A Beginners Guide to pH, E.C and feeding Cannabis Plants

A Beginners Guide to pH, E.C and feeding Cannabis Plants


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Feeding Cannabis plants nutrients from the day the seeds sprout, to the final flushing stage, is one way to ensure productive plants, capable of big yields. Understanding the pH level and electric conductivity of your water and nutrient solution can allow a grower to properly feed their plants, ensuring optimal nutrient uptake and utilization. In this article we explain all you need to know about pH, electric conductivity and why it is important when growing Cannabis plants.

What does pH mean, and why is it important when growing Cannabis?

The last time you may have had to work out the pH of a liquid solution was most likely in science class in high school. Potential hydrogen (pH) refers to how acidic or alkaline your water source may be, or once you have added liquid nutrients. From a scale of 1-14, neutral is represented by the number 7, however when it comes to growing Cannabis, we are required to keep the pH consistently between 5.0-6.0 for hydroponics, and 5.5-7.0 for organic crops.

The plants will use the nutrients as and when they need them. As seen in the chart below, primary nutrients and trace elements are all readily available at the different optimum root pH zone. How intense your indoor grow lights are, and the amount of carbon dioxide present, can also influence how much your plants drink.

Ph table

What does E.C mean?

Electric conductivity goes hand in hand once you have calculated your pH levels. E.C refers to the amount of salt in a liquid solution. A good example would be to take one teaspoon of salt and dissolve it in the water. Once testing the E.C of the salt water mixture, you would notice the liquid scores far higher, displaying a high level of electric conductivity, in comparison to plain water.

How strong your nutrient solution will be, in PPM, will determine the E.C level, with many growers increasing the E.C level over time, then reducing back down once the final 2-3 weeks approaches.

So how do I check what my pH or E.C level is?

The best way to check your pH and E.C level is to use a digital pen that has been specifically calibrated. Digital pH pens will set you back around 10–20 euros, whilst E.C pens can cost a little more, with some models such as the truncation stick design costing over 100 euros.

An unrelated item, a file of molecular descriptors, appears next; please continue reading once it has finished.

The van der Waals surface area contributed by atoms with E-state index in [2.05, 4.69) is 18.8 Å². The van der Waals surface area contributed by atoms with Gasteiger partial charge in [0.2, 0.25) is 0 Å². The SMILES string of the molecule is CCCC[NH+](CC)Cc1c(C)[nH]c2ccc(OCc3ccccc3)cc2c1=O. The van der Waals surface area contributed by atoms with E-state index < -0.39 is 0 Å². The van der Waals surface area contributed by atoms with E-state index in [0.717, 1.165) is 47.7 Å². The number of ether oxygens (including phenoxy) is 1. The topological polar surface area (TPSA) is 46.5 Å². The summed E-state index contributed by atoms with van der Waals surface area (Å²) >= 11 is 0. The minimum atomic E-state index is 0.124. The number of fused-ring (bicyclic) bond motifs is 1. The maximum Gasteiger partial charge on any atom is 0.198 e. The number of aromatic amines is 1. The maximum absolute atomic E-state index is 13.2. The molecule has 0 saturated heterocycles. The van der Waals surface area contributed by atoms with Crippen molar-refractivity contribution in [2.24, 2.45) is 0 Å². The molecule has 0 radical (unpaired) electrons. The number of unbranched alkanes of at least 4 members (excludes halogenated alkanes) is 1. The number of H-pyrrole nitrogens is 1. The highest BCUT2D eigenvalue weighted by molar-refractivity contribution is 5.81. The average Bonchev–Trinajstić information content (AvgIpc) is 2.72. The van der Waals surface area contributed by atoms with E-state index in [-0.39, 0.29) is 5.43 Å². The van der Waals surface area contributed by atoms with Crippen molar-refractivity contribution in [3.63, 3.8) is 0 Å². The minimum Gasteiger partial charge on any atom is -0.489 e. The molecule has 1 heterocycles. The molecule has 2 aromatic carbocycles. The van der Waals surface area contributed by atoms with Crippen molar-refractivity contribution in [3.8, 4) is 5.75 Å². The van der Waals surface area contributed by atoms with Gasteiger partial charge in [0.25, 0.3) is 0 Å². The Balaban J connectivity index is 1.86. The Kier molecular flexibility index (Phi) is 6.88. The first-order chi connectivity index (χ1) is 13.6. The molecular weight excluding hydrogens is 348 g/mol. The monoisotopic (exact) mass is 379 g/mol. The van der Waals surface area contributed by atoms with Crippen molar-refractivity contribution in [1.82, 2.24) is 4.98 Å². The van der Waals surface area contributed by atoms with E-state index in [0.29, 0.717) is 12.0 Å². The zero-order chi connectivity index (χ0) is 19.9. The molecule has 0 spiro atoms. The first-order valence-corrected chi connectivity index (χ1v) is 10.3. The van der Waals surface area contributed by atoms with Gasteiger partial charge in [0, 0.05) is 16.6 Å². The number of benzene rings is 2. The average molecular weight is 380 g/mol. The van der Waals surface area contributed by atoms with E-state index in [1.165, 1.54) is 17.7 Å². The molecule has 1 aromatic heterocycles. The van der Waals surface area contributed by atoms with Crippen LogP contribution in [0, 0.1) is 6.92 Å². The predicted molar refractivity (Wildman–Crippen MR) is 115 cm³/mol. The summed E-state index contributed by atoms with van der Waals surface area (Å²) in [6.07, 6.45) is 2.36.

You will want to check the pH levels of your nutrient solution after it has been made. Otherwise, the need to add more pH up or down is required for a second time. Some nutrients will cause pH levels to drift one way or another, however it is essential to have a digital reading after mixing every nutrient solution and second guessing is not advised.

How can I adjust my pH levels after mixing nutrients?

The same way you would do when adjusting the pH of a swimming pool, you just need to add either acid or alkaline in the liquid bottle form. Using a dropper and working drop by drop, you will simply stir in the pH up or down until your pH pen shows your optimal range, depending on your method of growing Cannabis.

● Always use a dropper and add one drop per time when using pH up or down.
● It is advised to wear gloves when using pH up or down to protect your skin.
● Be very careful not to allow the pH up or down to get in your eyes.
● You can still get access to the old school strip test kits if you cannot buy a digital pen.

The importance of water temperature when feeding Cannabis plants

When it comes to watering your plants, the ideal temperature of the water or nutrient solution is 18-22 degrees Celsius. Generally, warm water is fine, however you do not want to let the water become too cold and drop below 16 degrees Celsius or above 24 degrees Celsius if you can help it.

Nutrient solution which is too cold can shock the plants and cause the temperature of the growing medium and roots to dip to uncomfortable levels. Plants can enter a state of shock and in some cases slow down growth or flower production.

3 Top tips to consider when mixing nutrients

Mixing your nutrients may seem straightforward, but in the event of meeting certain parameters regarding pH and electric conductivity, below are a few top tips to consider the next time you are mixing nutrients.

Top tip #1 - It is a good idea to feed seedlings and young plants at a low E.C level. As plant’s mature and are able to handle large amounts of nutrients, our top tip is to generally increase the E.C level. You will want to be careful not to over feed the plants, causing nutrient burn.

Top tip #2 - The final two weeks of the feeding schedule should be the flushing stage. The reason why flushing Cannabis plants in an essential process, is to allow the internal nutrient reserves to be used up. Our top tip here is to feed only plain water, or an enzyme solution.

Top tip #3 - Vapor pressure deficit (VPD) is a way to calculate the amount of nutrients to feed the plants based on temperature and humidity. Our top tip here is to take a look into VPD, as it can be quite tricky, however will allow you to know exactly how much your plants are transpiring water.

Our Conclusion

When it comes to growing Cannabis using organic substrates and liquid nutrients, a beginner grower will not need to be so concerned with E.C levels, however, hydroponic systems require a much more disciplined approach. Making sure you have the correct balance between pH and electric conductivity is one way to grow the best plants, but make sure you give your crop a thorough flushing for the best taste and experience.

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